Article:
I have a User table that is made up of the the following columns:

  • ID (Auto-generated GUID)
  • UserName
  • Password
  • FirstName
  • LastName
  • Email
  • AddressID (GUID)

This is linked to the table Address (in a one-to-one [1-1] relationship) which contains the following columns

  • ID (auto-generated GUID)
  • Street
  • Other address fields

That seems to be the logical way of doing this (for me). But someone told me it may contain redundant column (AddressID) and that I should use EntityID instead of Address.ID.

There would be one less column, but the Address table would have its own ID column.

Which practice do you recommend? Is there one faster at execution? What's best in the context of parent/child relations? Is there an impact on performances?

  • 4
    Your approach is fine - but I would try to avoid GUID's as primary (or more precisely: clustering keys) in SQL Server due to their awful performance (massive page splits, massive fragmentation)
    – marc_s
    Nov 30, 2011 at 15:55
  • 3
    IF you want to enforce the 1-1 relationship then the ID of the user table should be the id of the address table. Otherwise an address can have multiple users or a user could have multiple addresses based on allowing having an Address_ID field. If you want to allow for scalability where sometime int he future a user COULD have more than one address or vice-versa, then you need the addressID and you don't have a 1-1 relationship.
    – xQbert
    Nov 30, 2011 at 15:59
  • @Marc: What do you suggest as primary key? I don't really like Auto increment integers as they are not easyly portable between databases.
    – Mathieu
    Nov 30, 2011 at 16:04
  • 1
    @Mathieu: autoincrement INT might not be portable - but they are much better (much more efficient without any drawbacks) than GUID's from a database admin point-of-view. By default, I always use INT IDENTITY - unless I have a very strong and compelling reason not to....
    – marc_s
    Nov 30, 2011 at 16:13

3 Answers 3


I agree with Maess - if you have distinct entities, each of those ought to have their own ID columns. But I have a strong objections against using GUID's for your primary keys - or more specifically - for your SQL Server's clustering keys.

GUIDs may seem to be a natural choice for your primary key - and if you really must, you could probably argue to use it for the PRIMARY KEY of the table. What I'd strongly recommend not to do is use the GUID column as the clustering key, which SQL Server does by default, unless you specifically tell it not to.

You really need to keep two issues apart:

1) the primary key is a logical construct - one of the candidate keys that uniquely and reliably identifies every row in your table. This can be anything, really - an INT, a GUID, a string - pick what makes most sense for your scenario.

2) the clustering key (the column or columns that define the "clustered index" on the table) - this is a physical storage-related thing, and here, a small, stable, ever-increasing data type is your best pick - INT or BIGINT as your default option.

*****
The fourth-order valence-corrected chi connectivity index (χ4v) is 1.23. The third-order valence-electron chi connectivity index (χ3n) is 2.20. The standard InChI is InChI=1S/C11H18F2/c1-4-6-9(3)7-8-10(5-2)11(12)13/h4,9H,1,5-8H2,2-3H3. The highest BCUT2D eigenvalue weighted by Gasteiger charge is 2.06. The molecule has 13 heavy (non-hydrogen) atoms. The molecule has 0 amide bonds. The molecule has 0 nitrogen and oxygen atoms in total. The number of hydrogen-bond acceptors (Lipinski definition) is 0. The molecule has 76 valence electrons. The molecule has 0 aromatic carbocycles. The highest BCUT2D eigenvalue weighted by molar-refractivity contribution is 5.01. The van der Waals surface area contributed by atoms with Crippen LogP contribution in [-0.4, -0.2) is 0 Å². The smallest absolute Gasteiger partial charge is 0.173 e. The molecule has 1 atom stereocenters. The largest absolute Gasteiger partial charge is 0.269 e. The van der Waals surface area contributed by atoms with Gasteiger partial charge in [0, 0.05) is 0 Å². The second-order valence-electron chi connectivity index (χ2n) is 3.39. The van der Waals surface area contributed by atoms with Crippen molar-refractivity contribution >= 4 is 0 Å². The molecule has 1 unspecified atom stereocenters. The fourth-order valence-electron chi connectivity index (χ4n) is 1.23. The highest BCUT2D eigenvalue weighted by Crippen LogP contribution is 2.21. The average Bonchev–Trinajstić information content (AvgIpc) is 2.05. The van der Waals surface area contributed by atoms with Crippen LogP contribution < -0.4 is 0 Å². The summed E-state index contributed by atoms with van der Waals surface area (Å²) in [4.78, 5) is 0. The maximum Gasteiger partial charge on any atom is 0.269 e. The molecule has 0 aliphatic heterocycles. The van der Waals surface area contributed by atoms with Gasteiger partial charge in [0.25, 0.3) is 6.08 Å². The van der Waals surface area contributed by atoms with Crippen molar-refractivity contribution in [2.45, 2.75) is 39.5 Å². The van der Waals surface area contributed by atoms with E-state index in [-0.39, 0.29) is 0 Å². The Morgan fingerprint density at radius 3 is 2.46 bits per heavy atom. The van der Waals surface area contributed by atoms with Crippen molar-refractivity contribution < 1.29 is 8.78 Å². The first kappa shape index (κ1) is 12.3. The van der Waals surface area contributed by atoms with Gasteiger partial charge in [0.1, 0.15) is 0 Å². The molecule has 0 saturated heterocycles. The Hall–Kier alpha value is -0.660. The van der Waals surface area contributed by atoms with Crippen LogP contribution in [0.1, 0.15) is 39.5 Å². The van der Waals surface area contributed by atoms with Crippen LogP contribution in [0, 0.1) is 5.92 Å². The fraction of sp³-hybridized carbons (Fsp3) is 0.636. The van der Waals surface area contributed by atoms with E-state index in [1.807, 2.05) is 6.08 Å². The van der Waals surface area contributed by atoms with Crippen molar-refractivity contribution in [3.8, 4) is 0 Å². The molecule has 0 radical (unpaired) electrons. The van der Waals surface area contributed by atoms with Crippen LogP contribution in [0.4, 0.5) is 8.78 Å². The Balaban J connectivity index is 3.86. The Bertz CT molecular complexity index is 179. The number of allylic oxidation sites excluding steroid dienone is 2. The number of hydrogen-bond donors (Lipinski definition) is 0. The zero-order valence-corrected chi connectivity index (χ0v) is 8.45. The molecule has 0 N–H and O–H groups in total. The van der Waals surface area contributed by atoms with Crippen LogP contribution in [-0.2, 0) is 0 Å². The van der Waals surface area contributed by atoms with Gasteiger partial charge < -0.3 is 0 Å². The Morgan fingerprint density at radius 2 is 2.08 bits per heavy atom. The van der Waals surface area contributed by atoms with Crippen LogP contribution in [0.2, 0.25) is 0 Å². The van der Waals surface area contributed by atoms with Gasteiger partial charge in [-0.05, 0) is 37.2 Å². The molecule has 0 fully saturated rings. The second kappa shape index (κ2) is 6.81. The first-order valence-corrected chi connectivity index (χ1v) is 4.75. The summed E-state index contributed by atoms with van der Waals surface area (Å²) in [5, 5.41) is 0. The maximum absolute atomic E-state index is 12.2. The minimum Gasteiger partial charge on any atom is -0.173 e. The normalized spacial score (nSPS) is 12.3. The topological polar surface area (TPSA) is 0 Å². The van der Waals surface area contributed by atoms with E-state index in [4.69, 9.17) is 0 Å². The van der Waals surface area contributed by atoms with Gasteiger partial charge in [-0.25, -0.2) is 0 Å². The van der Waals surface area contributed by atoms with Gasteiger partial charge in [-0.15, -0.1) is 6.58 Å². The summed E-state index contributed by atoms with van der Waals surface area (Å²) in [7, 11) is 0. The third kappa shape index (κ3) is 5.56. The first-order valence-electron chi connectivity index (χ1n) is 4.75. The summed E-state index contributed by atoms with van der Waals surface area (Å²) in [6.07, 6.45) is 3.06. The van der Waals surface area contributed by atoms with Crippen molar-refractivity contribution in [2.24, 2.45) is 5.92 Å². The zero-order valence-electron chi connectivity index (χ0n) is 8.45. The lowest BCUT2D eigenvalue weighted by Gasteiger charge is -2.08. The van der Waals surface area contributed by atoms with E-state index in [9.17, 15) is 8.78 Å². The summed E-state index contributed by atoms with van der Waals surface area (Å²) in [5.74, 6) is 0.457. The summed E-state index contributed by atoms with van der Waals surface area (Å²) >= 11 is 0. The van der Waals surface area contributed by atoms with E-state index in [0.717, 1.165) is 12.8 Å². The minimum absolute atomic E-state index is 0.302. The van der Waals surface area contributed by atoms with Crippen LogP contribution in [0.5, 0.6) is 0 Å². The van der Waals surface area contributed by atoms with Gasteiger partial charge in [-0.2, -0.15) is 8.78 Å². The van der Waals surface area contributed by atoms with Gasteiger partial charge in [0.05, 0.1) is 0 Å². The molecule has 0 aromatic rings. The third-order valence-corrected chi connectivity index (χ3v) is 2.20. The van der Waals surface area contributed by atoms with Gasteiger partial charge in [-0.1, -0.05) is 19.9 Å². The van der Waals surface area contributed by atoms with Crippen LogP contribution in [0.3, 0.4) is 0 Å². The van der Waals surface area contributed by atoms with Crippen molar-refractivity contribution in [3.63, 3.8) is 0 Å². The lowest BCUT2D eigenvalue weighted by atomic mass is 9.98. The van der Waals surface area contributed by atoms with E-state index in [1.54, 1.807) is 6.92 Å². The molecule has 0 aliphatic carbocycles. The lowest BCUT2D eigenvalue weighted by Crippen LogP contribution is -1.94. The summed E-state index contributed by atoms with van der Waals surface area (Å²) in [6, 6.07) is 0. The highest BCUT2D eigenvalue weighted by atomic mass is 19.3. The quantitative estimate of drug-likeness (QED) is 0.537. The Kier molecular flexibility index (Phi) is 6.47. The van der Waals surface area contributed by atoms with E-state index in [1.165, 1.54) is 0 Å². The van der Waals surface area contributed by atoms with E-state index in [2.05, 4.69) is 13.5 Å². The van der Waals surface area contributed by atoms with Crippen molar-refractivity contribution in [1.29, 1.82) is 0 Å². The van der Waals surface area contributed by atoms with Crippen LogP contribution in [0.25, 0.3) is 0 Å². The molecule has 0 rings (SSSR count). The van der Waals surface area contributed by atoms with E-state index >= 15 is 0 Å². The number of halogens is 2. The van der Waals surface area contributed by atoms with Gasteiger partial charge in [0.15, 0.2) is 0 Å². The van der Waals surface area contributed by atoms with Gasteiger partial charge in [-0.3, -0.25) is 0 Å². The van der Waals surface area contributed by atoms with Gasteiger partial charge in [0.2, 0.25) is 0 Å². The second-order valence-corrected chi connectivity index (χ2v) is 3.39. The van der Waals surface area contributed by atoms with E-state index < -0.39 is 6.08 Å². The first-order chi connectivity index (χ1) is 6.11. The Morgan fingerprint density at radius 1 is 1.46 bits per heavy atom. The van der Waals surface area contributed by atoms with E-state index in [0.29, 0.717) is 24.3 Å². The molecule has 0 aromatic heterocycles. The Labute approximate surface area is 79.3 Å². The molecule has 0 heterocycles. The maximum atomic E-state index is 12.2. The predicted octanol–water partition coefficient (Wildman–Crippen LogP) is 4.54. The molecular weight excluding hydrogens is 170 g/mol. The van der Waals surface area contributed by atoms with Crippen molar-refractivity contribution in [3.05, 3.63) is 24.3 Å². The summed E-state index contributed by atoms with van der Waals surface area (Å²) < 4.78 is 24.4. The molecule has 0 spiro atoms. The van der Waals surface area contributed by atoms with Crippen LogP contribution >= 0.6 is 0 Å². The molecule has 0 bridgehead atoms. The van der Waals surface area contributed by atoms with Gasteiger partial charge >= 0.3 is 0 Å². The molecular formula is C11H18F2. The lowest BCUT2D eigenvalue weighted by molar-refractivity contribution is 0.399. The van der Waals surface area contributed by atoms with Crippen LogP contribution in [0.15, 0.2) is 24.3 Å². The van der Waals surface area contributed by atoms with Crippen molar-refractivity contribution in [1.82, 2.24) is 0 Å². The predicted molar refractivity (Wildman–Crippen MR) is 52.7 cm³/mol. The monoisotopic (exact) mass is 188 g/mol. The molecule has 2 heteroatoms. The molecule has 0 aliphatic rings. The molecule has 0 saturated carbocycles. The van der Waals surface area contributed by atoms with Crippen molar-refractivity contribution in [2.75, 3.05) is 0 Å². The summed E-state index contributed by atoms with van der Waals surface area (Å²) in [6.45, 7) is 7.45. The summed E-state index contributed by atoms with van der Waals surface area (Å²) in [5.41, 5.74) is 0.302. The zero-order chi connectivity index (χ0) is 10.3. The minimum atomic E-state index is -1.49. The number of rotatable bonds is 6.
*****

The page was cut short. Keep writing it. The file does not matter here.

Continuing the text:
By default, the primary key on a SQL Server table is also used as the clustering key - but that doesn't need to be that way! I've personally seen massive performance gains when breaking up the previous GUID-based Primary / Clustered Key into two separate key - the primary (logical) key on the GUID, and the clustering (ordering) key on a separate INT IDENTITY(1,1) column.

As Kimberly Tripp - the Queen of Indexing - and others have stated a great many times - a GUID as the clustering key isn't optimal, since due to its randomness, it will lead to massive page and index fragmentation and to generally bad performance.

Yes, I know - there's newsequentialid() in SQL Server 2005 and up - but even that is not truly and fully sequential and thus also suffers from the same problems as the GUID - just a bit less prominently so.

Then there's another issue to consider: the clustering key on a table will be added to each and every entry on each and every non-clustered index on your table as well - thus you really want to make sure it's as small as possible. Typically, an INT with 2+ billion rows should be sufficient for the vast majority of tables - and compared to a GUID as the clustering key, you can save yourself hundreds of megabytes of storage on disk and in server memory.

Quick calculation - using INT vs. GUID as Primary and Clustering Key:

  • Base Table with 1'000'000 rows (3.8 MB vs. 15.26 MB)
  • 6 nonclustered indexes (22.89 MB vs. 91.55 MB)

TOTAL: 25 MB vs. 106 MB - and that's just on a single table!

Some more food for thought - excellent stuff by Kimberly Tripp - read it, read it again, digest it! It's the SQL Server indexing gospel, really.


Right now you have a many to one relationship, where many users can have a one address ( there is no constraint on AddressID in User table).

for it to be truly one to one, where user is the principal and address is dependent, you need to create User.ID as the autogen primary key of user table and Address.Id of the non auto gen primary key and foreign key that references User.Id column.

EF would then recognize this as a valid one to one relationship.


If a table represents an entity and not a relation, it is best practice that it have it's own primary key. So, both User and Address should have their own PK and AddressID should be a FK in the User table. The approach you are following is correct.

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